3. Welcome, Steve. I'm still a newbie here. The company is good and the blogs terrific. My first few books were based on cases I worked, especially my CRESCENT CITY KILLS. As for your “I bailed as soon as I could without a financial penalty." You were smart. Although I don't get much respect as an Indie writer (some of my old friends who are still feeding at the traditional publishing teat make disparaging remarks to me in private) but I relish the creative freedom. Look forward to more of your blogs.

  4. Fascinating post, Steve—and welcome! I've actually taught a couple of courses on true crime writing here (lit courses, not writing workshops), and taught it from a couple of angles: both stories that would be classified as true crime (like In Cold Blood) and then fiction and even poetry that was inspired by true crimes. Always fascinating conversations, in each case.

  5. Interesting column, Steve. Welcome to SleuthSayers!

  6. Welcome aboard, Steve. A story I'm writing about for tomorrow was inspired by real-life events, but as with your stories, the nugget may be based in truth, but the tale is all fiction.

  7. Welcome to the nuthouse, Steve. Amadeus was written by Peter Sheaffer. My memory is that on another occasion he was driving somewhere and someone pointed to a barn and said "That's where a teenager blinded half a dozen horses." He said "Don't tell me anymore," and wrote EQUUS.

    Of course, Robert Bloch was inspired to write PSYCHO (the novel) by the Ed Gein murders.

  8. Steve, welcome to the family.

    After 25 years of working the streets, many of the criminals I met, along with their characteristics, plots, scams and stupidity end up in my short stories for AHMM, but you're right, fiction quickly takes over .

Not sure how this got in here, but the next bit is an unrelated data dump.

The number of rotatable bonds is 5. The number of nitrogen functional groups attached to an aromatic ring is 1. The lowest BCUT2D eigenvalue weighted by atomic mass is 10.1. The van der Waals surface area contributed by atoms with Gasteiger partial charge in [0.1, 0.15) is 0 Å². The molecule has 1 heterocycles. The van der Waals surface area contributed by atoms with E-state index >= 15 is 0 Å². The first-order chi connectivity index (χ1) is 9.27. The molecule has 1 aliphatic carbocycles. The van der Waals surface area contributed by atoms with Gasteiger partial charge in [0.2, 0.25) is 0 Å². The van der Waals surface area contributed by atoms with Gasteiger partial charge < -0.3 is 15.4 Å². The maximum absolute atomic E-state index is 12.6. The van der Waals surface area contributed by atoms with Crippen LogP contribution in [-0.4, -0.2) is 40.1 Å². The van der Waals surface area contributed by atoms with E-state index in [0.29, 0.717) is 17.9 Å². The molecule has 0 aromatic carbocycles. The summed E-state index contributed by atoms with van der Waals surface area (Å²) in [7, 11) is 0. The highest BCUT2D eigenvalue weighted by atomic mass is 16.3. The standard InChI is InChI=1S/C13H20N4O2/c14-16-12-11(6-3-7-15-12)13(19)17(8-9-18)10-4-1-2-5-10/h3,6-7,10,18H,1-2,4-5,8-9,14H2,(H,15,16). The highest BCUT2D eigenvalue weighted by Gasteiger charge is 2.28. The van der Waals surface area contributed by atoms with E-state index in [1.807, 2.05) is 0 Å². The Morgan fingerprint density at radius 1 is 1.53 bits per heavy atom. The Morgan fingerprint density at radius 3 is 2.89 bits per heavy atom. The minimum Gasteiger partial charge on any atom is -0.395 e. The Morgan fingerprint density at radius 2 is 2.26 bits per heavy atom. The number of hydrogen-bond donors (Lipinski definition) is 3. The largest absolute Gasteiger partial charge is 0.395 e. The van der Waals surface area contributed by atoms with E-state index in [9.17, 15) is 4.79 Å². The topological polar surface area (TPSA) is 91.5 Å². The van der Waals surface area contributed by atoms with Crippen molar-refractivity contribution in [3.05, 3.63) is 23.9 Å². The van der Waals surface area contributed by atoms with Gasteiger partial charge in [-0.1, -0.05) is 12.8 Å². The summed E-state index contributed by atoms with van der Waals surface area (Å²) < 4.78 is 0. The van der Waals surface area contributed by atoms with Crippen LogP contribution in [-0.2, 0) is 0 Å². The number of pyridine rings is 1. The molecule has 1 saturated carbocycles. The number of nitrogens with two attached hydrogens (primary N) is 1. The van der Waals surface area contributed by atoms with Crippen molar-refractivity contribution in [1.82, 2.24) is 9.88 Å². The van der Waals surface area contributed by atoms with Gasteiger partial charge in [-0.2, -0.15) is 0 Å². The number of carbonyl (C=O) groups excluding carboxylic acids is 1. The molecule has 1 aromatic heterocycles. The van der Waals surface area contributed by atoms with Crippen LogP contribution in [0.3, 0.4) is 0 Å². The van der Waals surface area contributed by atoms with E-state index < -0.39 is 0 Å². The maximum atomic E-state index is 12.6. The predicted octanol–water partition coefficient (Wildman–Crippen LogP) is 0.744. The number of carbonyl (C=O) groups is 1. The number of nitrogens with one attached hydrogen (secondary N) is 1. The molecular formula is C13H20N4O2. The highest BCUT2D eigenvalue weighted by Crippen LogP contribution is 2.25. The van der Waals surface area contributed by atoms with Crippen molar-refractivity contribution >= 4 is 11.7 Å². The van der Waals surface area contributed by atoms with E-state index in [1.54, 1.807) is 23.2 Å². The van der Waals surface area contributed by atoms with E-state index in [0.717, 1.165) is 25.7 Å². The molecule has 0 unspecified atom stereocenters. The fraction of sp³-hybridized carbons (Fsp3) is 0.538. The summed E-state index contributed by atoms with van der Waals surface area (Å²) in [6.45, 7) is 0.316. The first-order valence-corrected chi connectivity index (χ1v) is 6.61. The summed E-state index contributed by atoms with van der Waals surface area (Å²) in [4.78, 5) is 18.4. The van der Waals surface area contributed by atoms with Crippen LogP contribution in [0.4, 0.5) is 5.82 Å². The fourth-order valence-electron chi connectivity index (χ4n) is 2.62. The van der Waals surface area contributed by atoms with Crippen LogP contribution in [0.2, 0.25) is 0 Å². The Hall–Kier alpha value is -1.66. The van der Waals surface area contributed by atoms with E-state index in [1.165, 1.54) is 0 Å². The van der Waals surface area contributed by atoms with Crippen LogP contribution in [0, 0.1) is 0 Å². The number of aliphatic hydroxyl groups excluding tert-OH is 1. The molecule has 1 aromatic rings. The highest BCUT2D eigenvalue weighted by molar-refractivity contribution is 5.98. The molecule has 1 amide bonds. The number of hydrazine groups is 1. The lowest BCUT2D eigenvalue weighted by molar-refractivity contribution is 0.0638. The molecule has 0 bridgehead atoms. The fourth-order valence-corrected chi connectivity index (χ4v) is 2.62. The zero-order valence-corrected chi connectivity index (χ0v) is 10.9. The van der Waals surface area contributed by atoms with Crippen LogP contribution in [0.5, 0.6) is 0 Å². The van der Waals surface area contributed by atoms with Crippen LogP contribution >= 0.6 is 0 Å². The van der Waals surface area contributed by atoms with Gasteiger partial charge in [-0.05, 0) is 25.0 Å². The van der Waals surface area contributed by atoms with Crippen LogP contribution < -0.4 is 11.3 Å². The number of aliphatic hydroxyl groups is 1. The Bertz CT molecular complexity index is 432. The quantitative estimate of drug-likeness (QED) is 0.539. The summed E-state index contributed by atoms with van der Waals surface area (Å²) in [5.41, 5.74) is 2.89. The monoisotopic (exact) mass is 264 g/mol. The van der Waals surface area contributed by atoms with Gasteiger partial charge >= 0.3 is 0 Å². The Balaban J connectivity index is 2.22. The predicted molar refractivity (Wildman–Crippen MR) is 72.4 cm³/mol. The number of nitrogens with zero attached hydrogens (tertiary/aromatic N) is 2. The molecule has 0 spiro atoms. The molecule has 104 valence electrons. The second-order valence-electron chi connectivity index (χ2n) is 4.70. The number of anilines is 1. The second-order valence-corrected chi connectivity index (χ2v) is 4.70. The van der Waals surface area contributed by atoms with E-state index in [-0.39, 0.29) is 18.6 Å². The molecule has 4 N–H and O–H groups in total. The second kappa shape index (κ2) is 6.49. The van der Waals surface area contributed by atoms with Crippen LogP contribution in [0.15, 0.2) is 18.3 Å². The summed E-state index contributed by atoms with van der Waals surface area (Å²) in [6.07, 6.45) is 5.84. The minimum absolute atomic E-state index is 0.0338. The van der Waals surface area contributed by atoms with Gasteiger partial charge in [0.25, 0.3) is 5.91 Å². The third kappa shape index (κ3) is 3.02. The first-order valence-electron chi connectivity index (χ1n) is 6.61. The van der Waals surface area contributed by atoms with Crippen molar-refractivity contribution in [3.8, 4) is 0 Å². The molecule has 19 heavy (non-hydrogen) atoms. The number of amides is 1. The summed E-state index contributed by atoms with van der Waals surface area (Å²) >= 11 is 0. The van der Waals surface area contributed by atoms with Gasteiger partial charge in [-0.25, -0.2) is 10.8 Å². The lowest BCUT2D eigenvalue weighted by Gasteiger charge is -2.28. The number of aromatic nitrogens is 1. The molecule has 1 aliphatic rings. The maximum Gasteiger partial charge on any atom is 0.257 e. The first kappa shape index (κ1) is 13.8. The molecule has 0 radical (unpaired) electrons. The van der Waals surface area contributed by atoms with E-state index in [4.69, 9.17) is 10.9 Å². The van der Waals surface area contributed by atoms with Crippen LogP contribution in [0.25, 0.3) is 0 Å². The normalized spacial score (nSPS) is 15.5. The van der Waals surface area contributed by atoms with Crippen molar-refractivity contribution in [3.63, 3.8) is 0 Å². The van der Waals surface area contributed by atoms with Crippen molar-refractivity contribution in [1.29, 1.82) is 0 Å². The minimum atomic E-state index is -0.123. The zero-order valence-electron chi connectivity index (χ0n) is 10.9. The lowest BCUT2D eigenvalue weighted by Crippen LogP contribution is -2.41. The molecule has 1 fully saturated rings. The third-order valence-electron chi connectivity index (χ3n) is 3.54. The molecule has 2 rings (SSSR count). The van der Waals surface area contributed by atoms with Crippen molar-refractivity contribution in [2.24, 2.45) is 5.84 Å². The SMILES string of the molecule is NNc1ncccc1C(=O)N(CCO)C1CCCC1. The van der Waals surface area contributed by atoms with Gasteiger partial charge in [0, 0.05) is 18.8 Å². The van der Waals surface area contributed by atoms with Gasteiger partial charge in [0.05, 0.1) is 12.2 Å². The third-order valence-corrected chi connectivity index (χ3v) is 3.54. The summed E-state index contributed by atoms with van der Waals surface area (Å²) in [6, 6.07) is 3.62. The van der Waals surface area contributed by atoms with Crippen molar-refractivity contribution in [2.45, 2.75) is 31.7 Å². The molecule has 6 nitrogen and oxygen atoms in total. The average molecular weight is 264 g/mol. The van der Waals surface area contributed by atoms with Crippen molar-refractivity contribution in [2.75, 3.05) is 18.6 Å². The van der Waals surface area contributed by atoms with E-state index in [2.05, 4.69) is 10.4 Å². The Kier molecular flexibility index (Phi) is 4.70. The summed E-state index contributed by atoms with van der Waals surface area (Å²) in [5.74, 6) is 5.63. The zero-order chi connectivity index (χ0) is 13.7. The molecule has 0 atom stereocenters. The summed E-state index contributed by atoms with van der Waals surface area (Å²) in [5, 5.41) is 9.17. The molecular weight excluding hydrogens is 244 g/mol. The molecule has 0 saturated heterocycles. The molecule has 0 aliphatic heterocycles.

9. Welcome to SleuthSayers, Steve. Interesting post.

  10. Welcome aboard, Steve!
    I think we all hear something, see something, know someone, and then fictionalize the hell out of it. And I agree with Dorothy Sayers who says that the real lure of mysteries is that "in detective stories virtue is always triumphant. They’re the purest literature we have.” Or at least virtue (i.e., justice) is generally triumphant. And we generally get a motive for people's behavior, which is so rare in real life.

  11. Welcome to the club, Steve! Just down the highway from where I live in Wichita, Kansas is Bethel College, and the old President's Residence was often visited by teacher Joseph Kesselring who supposedly modeled the Brewster's living room (in "Arsenic and Old Lace") on that living room---it even has a window seat! One of the president's sisters may have been the inspiration for the aunts in the play!

  12. Jeff, I assume you never take tea there?

  13. Welcome, Steve!

    Those of us living in our urban and suburban homes don’t realize how dangerous inner city schools are. It takes a good teacher, Steve, to fight that heroic battle.

    I’ve been reading the Stieg Larsson The Girl Who… series. If I’m reading it right, in book 2 (Played with Fire), he introduces a real, living person as a character! I’ve never seen this done before outside of, say, a president or other public office holder.

    One of the oddest fictionalizations was in David Morrell’s The Shimmer. He refers to movie stars like “James Deacon”, and I realized he meant James Dean. They weren’t characters in the plot nor living people, and it puzzled me why he fictionalized when he could have used actual history.

  14. Thanks to everyone for all the kind words (and ignoring the two typos I saw after the fact. So much for my deadly accurate transcriptions...

    I'm glad so many people seem to have similar experiences with what the non-writers call "creativity." I should have quoted Neil Gaiman's response to the old "where do you get your ideas?" question. He thinks everyone has about the same number of ideas during the day, but writers, painters, and other artists are trained to recognize them more easily than other people.